“Let’s say ‘menopause’ three times a day”

Posted by ap507 at Aug 06, 2018 02:13 PM |
Campaign to ‘normalise’ the menopause gathers momentum at Leicester - the UK’s first University to have a menopause policy

Issued by University of Leicester on 6 August 2018

  • Government report by University of Leicester team into menopause in the workplace marks its one year anniversary
  • University of Leicester policy demystifies menopause by encouraging staff to talk about it candidly and informally
  • Campaign also engages men to talk about menopause
  • Women empowered at Leicester to share their experiences living with the menopause
  • Academic team run monthly menopause cafes on campus
  • Tips on working with ‘menopause brain fog’

“We are taking steps to remove the taboo at Leicester and this is marked by the more open conversations around menopause”

-       Dr Andrea Davies, School of Business, University of Leicester

A dramatic culture change is occurring at the University of Leicester – and it’s driven by pioneering research turned into a workplace menopause policy.

The research team has drawn people around the campus and beyond –including the University leadership team – to talk about the menopause.

The results have been surprising- it has helped men as well as women talk confidently about menopause.  The aim of the Leicester initiative is to get women and men to ‘normalise’ the conversations around the menopause- and make Leicester a model for how menopause in the workplace is destigmatised.

Leicester is the first University in the UK to have a menopause policy. The University is now working on a portfolio of projects in various workplaces - implementing and engaging the report recommendations with organisations and employers including the NHS, TUC Education, ACAS,  West Midlands Police, menopauseintheworkplace.co.uk, talkingmenopause.com and menopausedoctor.co.uk.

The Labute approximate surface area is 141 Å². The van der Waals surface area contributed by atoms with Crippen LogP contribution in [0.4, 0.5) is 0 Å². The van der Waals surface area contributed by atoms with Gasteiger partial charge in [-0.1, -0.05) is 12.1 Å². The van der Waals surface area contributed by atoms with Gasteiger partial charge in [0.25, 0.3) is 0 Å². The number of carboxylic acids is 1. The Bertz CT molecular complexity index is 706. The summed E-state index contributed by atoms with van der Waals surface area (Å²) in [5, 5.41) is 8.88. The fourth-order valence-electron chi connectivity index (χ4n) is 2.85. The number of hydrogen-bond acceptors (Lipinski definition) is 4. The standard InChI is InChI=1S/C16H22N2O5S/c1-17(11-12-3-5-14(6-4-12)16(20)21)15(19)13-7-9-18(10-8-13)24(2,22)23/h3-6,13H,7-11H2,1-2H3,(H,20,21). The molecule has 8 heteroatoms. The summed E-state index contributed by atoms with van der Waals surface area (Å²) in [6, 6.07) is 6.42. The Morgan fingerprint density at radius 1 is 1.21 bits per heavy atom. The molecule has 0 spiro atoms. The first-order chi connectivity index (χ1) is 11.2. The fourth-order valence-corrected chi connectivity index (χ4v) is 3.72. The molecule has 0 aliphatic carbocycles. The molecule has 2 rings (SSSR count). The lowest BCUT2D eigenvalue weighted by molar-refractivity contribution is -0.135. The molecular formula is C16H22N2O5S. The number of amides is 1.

The catalyst for change has been a Government-commissioned report authored by a team from the University of Leicester School of Business. July marks the one year anniversary of the report – and at the University of Leicester they have witnessed real change.

Dr Andrea Davies, one of the academic leaders driving the policy at Leicester, said: “We set out that menopause should be not a women's only issue - men and women attend the menopause roadshows and at our monthly Menopause Cafes numbers are growing each meeting, and it has been great to also see some male colleagues come too. This shows that we are actioning menopause to be inclusive - for everyone and every age group to know about. This is our approach to breaking down the taboo.

“What we have seen is that the facts about menopause are not well known, and to share information and raise awareness is the first key step to building confident conversations around menopause for everyone.  We’ve also found that men are keen to know more to support their own family and female colleagues.”

The policy was implemented in November 2017, following the publication of the government-commissioned report ‘‘The effects of menopause transition on women’s economic participation in the UK” by Professor Jo Brewis, Dr. Vanessa Beck, Dr. Andrea Davies and Dr. Jesse Matheson.

Drawing on the expertise of Deborah Garlick of T4W Henpicked (menopauseintheworkplace.co.uk) to navigate our choice for a policy and not guidance, the four aims of the policy are:

  • Making all colleagues – not just mid-life women – aware of the facts about menopause. This means caring about it as a significant workplace issue and being confident to act accordingly, either for other colleagues or on their own behalf.
  • Removing any taboo around menopause in the workplace so everyone could talk about it openly without embarrassment.
  • Women experiencing symptoms to feel able to discuss this and ask for support and reasonable adjustments so they continue to be successful in their roles and enjoy the right life-work balance.